'Shock' therapy for ED

PHOTO: 'Shock' therapy for ED

Extracorporeal Shockwave Lithotripsy (ESWL) for the treatment of urinary stones was pioneered by urologists in Germany in the mid-1980s. It was arguably recognized as the greatest invention in medicine at that time!

ESWL was brought to Malaysia in early 1988, and within a short period, all urinary stone treatments were done without open surgery, albeit with the support of endourological procedures in a certain number of cases.

In recent years, ESWL has been used in the treatment of shoulder stiffness/pain and Peyronie's disease with limited success.

Today, ESWL is being used successfully in many centres to treat men suffering from erectile dysfunction (ED).

Painless shockwaves delivered to the penis in stages over six weeks have been found to increase the blood flow to the penis significantly.

Over the past one year, well-conducted studies have confirmed that ESWL treatment is highly effective in treating men suffering from ED.

The results in these centres have shown that in the short term (up to a year), its efficacy is similar, if not better than, the current oral phosphodiesterase type 5 inhibitors (PDE5i) used to treat ED.

In a few series, patients who initially failed to respond to PDE5i, responded to ESWL, and a number of them subsequently become responsive to PDE5i.

A novel treatment

ED shockwave therapy (EDSWT) is currently recognised as a novel innovative approach to treat vasculogenic ED (ie ED caused by disorder of the blood vessels). Apparently, all vasculogenic ED patients will benefit from EDSWT in varying degrees.

In the recent Annual Congress of the International Society of Men's Health held early this month, Prof Y. Vardi reported a series of studies dating back to 2009.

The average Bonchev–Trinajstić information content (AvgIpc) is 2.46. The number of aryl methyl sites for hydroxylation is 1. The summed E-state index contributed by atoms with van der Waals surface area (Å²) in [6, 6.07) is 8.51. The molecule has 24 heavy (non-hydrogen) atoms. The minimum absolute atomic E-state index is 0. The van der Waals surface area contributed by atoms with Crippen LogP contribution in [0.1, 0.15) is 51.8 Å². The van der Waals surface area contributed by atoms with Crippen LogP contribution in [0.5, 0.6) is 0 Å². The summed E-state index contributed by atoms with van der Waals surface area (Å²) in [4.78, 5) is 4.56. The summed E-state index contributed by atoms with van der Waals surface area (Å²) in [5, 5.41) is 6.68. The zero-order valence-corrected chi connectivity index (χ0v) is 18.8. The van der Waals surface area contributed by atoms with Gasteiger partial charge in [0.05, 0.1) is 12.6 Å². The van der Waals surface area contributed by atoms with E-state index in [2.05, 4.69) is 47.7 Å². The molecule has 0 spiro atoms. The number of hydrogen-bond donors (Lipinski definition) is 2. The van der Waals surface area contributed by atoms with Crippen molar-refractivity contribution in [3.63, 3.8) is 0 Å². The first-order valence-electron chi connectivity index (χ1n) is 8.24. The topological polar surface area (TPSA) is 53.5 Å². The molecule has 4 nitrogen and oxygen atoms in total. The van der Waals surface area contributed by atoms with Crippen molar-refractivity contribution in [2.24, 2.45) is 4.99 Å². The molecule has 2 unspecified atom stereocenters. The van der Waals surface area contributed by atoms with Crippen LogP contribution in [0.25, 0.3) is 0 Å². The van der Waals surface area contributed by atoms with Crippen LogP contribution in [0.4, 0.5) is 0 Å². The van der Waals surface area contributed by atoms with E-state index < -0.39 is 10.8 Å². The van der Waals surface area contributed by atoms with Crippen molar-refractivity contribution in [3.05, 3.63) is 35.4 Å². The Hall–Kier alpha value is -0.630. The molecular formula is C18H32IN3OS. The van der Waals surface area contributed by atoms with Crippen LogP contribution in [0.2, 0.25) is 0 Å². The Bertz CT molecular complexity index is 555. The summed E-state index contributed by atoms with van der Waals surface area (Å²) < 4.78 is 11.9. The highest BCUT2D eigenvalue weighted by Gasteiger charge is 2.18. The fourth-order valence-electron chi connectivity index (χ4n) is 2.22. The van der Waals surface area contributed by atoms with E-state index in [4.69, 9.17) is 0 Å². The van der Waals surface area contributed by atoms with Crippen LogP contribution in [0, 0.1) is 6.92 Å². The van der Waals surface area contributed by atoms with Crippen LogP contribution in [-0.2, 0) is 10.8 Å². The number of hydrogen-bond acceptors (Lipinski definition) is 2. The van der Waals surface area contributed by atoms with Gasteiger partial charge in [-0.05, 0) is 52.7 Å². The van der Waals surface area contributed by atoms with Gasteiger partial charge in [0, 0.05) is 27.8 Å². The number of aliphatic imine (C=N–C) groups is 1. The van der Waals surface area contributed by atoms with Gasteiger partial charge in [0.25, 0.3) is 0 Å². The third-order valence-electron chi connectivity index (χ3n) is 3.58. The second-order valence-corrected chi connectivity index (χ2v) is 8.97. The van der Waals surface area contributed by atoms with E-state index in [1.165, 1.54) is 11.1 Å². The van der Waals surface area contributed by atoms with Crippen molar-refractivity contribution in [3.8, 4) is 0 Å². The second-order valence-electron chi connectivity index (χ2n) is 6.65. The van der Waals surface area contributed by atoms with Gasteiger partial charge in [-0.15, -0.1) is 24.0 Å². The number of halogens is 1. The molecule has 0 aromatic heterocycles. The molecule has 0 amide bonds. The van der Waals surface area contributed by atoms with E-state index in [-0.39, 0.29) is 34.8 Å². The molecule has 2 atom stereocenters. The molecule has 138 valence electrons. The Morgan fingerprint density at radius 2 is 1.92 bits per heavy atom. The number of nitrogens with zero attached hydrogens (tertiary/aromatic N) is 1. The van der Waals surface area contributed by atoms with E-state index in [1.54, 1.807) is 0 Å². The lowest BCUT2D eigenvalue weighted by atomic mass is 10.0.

The first pilot study involved 20 middle-aged patients with moderate to severe ED (mean International Index of Erectile Function-ED score of 13.5 out of 25). He excluded men with ED from neurogenic (caused by nerve problems), psychogenic (caused by mental problems) or post-pelvic surgical causes.

Low intensity shockwaves were applied to the penile shaft and crus (base of penis) for three minutes in five different penile sites (300 shocks per site) without any painkillers.

The treatment included two sessions per week for three weeks, and was repeated after a three week no-treatment interval.

At the end of the nine week treatment regime, 15 patients (75 per cent) responded to the therapy. Prior to the intervention, all the patients were on PDE5i therapy - five with poor response and 15 with good response.

Overall, 12 patients did not require PDE5i therapy three months after completing the shockwave treatment.

At one year, nine subjects showed improvement from an average of 14.4 to 23.3 in the IIEF-Erectile Function score (max score 15 of 25). None of the patients reported pain or any other side effects from the study.

This first pilot study was followed by a randomised sham controlled double blind study involving 60 vasculogenic ED patients who, at screening, were responders to PDE5i therapy (IIEF-EF score of >21).

The results showed clearly that 65 per cent (26/40) of the treated group, compared to 20 per cent of the sham group (p=0.0007), increased their IIEF-EF score by ≥5 points.

The treated patients also reported significantly higher satisfaction rate and increased flow-mediated dilatation parameters compared to the sham group.